The Czechs, meanwhile, will play the Americans for fifth place on Sunday.
After experiencing significant difficulties through two periods, the Russians exploded for four third-period goals.
"Tonight we paid more attention to defence," said Russian captain Nikita Filatov. "In the second period, we didn't play very well. We stopped skating. But in the third, we played more the way we wanted to."
The Russians came to the game with their confidence shaken after a 5-0 loss to Sweden on New Year’s Eve, and it showed. They had difficulty stringing passes together and they rarely got into a rhythm. The entertainment level of the game was limited, and the lesser-skilled Czechs didn’t mind this at all.
The Czechs came into this game as heavy underdogs, and despite playing as well as they could, they were never able to generate any serious offence. The Czechs outshot Russia 14-7 in the second period, but Russian goaltender Vadim Zhelobnyuk proved to be more successful than Danila Alistratov against the Swedes the other day.
Zhelobnyuk looked awkward and unorthodox in many situations, but he did the most important thing: stop the puck. Seven minutes into the second period he foiled the Czechs on what could have been a turning point. With Russia ahead 1-0, Milan Doczy was sent clear on a breakaway after coming out of the penalty box, but Zhelobnyuk read the Czech defenceman well and didn't let him put it through the five-hole.
Russia took the lead at 11:53 of the opening period on a power play. Sergei Andronov scored his second goal of the championship by slamming home a rebound after a one-timer by Vyacheslav Voinov.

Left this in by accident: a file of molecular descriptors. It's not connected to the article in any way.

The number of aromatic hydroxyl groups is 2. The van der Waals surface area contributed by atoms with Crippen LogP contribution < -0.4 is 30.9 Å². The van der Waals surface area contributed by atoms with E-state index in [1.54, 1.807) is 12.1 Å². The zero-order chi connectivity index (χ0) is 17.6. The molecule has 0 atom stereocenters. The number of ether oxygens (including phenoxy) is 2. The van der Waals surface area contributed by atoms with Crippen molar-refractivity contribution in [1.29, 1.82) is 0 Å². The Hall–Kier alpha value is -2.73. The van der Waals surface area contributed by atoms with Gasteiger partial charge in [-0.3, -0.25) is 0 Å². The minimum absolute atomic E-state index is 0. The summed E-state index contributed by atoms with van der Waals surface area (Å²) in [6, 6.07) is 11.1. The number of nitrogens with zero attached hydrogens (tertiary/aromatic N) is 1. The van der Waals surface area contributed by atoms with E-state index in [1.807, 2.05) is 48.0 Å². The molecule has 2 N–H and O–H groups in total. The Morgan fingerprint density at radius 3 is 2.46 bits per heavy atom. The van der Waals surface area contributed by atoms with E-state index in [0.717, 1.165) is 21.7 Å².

Filatov finally gave his team some breathing room 1:25 into the third period. He scored the eventual winner off a nice pass from Evgeni Grachev, who next clinched the victory in a most unusual fashion. Grachev scored the 3-0 goal at 7:26 on a breakaway when the Czechs were on a two-man advantage.
"The third goal was awful," said Czech defenceman Ondrej Roman. "We thought we could get back into the game with a power play goal, but I don't know what happened. They scored to make it 3-0."
The Czechs finally came to life when Radko Gudas got one past Zhelobnyuk during the same power play, but Evgeni Dadonov restored the three-goal lead with six minutes left. Pavel Chernov got the fifth goal on a nice tip, with 31 seconds left. The Russians were all set to move on.
"Before the game, it's 50/50," Russian coach Sergei Nemchinov said when asked to assess Russia's chances versus Canada. "Of course, Canada is a very strong team on every line. Tomorrow, it'll be a great atmosphere. We'll have to play our best game."
"The start of the game and the first goal are going to be very important," added Filatov. "But in the end, we just have to score one more than Canada."
The Czech Republic has not defeated Russia at the IIHF World Junior Championship since its 1-0 shoot-out win in the 2000 gold medal game in Skelleftea, Sweden. Since then, the Czech development program has not been nearly as successful. The Czechs haven't made the U20 Final Four since 2005.
(Nathan also is a writer for Maineiacs Post to Post and the Maine Hockey Journal. He can be reached at firstname.lastname@example.org)